Don’t crack under pressure

01 January 2018
3 min read

The current threat of litigation in dentistry today has created a climate of fear for many dental professionals. Legal claims and complaints by the public and legal profession to the General Dental Council about dental professionals are increasing from year to year. Complaints regarding fitness to practise to the GDC rose an astounding 500 per cent in the period 2005 to 2015. Apprehension about the very real possibility of litigation is leading some dentists to consider early retirement; every dentist in the UK (outside of Scotland) can expect to face at least two lawsuits during their career. The trend to litigiousness is reflected in soaring dental indemnity costs for new graduates; they have increased tenfold between 1999 and 2016.

Root canal surgery, naturally, can lead to litigation in some cases, and again there appears to be an upward trend. It is among the most disquieting procedures for patients, mostly due to the fear of pain during and after the repair of the infected tooth. The British Endodontic Society, founded in 1963, has set as its mission the improvement of endodontic information and care in the UK. Its website includes testimonials from patients who admit their initial fear of perceived pain from the procedure but found it was not the case. Reducing pain and realising an effective outcome involves good practice from the clinician. However, studies in recent years have suggested that UK dentists failed to comply with the current best practice of the European Society of Endodontology (ESE), whose quality guidelines include history, diagnosis and treatment planning; record keeping; infection control; maintenance of pulp vitality and assessment of the endodontic treatment.

Root canal surgery presents a number of different scenarios for litigation, especially if the dentist has not fully informed the patient of the possibility of risks. These range from an incorrect diagnosis of the tooth to be treated to failure to use a dental dam, which is vital to create an aseptic environment and prevent the ingestion of instruments.

There is also the issue of a possible fracture or breakage of instruments during treatment, which as we are well aware can occur when the metal is pushed beyond its modulus of flexibility. To avoid the separation of instruments, due to cyclical fatigue or torsional overload, the practitioner must closely follow the guidelines for their correct use. Still, breakage will inevitably occur, and predisposing factors include the design of the instruments, with larger diameter equipment shown to succumb to flexural fatigue earlier than those with smaller diameters, or irregularities during the manufacturing process, such as the instruments being produced with multiple cracks, milling grooves and pits.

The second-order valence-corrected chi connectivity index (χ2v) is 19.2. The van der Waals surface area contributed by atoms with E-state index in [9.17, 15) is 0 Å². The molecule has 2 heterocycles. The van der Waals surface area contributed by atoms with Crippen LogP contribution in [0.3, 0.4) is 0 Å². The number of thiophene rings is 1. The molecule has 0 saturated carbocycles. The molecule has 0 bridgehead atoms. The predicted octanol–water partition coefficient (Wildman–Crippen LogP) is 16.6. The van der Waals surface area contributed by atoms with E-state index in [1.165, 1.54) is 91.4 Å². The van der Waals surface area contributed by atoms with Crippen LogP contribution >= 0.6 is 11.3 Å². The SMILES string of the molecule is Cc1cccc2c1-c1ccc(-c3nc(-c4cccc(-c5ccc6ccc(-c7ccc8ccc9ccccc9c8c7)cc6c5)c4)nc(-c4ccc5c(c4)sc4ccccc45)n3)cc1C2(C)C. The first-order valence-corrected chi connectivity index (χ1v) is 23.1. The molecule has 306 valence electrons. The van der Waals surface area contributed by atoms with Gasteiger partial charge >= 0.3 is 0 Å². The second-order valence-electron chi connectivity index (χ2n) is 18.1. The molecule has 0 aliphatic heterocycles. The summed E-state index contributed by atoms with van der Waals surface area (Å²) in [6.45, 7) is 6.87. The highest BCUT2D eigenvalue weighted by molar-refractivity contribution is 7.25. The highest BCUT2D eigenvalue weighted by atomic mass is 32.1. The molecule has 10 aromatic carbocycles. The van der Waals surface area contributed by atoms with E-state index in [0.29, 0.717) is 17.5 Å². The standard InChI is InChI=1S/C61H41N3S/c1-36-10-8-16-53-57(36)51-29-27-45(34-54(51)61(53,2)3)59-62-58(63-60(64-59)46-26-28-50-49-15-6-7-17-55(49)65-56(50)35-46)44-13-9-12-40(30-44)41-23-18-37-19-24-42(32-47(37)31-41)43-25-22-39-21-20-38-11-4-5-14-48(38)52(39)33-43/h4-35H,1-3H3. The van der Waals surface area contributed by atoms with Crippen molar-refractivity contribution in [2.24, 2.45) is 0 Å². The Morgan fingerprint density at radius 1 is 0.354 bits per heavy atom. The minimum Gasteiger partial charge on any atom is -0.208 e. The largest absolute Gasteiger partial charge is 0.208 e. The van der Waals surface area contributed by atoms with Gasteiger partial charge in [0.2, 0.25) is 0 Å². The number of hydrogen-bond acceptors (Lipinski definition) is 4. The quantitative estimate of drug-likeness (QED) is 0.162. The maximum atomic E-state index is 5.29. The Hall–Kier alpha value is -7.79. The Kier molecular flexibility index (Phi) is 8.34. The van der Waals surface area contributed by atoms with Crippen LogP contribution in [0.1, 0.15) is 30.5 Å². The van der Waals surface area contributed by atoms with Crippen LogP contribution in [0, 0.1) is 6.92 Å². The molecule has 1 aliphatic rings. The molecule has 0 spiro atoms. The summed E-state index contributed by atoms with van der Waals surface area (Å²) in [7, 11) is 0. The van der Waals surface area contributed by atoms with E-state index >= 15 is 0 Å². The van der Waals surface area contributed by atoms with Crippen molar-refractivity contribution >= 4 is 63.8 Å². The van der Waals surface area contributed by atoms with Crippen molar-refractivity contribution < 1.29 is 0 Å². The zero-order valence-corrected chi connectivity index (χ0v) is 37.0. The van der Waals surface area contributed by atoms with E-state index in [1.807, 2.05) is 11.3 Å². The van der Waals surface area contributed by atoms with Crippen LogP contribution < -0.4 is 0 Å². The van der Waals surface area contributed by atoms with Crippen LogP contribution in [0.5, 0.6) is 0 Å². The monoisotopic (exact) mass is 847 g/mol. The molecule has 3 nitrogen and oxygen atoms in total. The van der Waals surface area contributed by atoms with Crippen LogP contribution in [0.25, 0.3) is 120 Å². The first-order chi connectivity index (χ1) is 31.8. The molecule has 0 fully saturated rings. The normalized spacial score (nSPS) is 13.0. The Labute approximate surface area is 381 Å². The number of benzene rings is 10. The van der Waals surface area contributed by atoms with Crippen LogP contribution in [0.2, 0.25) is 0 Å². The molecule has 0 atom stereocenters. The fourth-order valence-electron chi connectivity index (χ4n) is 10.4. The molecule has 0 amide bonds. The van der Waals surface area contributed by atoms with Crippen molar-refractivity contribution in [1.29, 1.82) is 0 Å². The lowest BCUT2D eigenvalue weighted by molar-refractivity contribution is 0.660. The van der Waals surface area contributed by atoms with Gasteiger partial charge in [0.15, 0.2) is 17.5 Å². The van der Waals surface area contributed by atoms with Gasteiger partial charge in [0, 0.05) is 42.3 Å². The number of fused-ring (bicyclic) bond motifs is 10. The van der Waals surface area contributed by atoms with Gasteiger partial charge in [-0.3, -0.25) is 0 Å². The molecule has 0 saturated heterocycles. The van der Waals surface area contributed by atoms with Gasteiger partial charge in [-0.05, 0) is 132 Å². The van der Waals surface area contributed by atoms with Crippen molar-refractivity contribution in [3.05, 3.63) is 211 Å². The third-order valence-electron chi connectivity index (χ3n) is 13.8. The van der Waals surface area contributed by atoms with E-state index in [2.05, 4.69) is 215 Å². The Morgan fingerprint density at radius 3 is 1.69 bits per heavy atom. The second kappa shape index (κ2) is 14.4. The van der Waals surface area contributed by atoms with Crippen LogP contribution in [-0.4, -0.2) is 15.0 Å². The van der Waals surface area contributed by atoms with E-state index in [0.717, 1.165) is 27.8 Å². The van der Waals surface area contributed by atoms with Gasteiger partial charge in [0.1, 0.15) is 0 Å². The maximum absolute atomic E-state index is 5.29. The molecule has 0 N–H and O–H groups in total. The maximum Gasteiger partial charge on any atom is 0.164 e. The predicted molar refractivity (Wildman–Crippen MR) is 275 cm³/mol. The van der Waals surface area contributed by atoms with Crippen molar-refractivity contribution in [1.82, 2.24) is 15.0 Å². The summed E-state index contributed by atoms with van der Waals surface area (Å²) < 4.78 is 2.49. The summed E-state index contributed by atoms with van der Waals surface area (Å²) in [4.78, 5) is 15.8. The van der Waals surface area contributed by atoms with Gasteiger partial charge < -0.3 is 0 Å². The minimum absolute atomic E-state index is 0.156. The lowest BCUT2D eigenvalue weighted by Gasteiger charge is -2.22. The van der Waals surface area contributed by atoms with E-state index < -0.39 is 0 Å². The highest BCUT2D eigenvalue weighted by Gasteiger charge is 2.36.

Although some speculate the widespread use of rotary nickel titanium instruments – chosen for their biocompatibility, super flexibility and corrosion resistance – has led to higher rates of separation, this has not been proven conclusively. Recommendations to reduce the likelihood of breakage include:

  • Ensuring straight line access and good finger rests
  • Use of a crown-down shaping technique, depending on the instrument system
  • Choosing a touch-retract movement
  • Relaxed instrumentation and avoidance of rapid jerking movements and clicking
  • Replacement of files soon after use in very narrow and curved canals
  • Examining files regularly during use

Undertaking root canal surgery can be challenging from the outset, and accidents do occur. The best way to anticipate this possibility is to ensure all necessary preparations have been made, from briefing the patient to using the highest-quality instruments – for instance, the Coltene HyFlex EDM NiTi files have up to 700 per cent higher fracture resistance and a specially hardened surface.

We all understand that the breakage of a file is an alarming and stressful situation, especially when the file cannot be removed immediately or the instrument is accidentally ingested, and follow-up procedures must be considered. Despite the difficulty of the situation, there can be no compromise from the obligation to quickly inform the patient about what has happened during the treatment, the implications and the solutions.

Naturally, the breakage of a file is not malpractice, but not providing full disclosure on its occurrence puts the dental professional at risk of being sued by a patient who is fully aware of the treatment procedure. Despite the presumption and stereotyping of litigants as having an axe to grind and the goal of landing a lucrative judgment, research shows only 30 per cent to 39 per cent of litigants were seeking financial compensation; the vast majority simply wanted a definitive explanation on what happened to them in the hope it would not be repeated.


References available on request.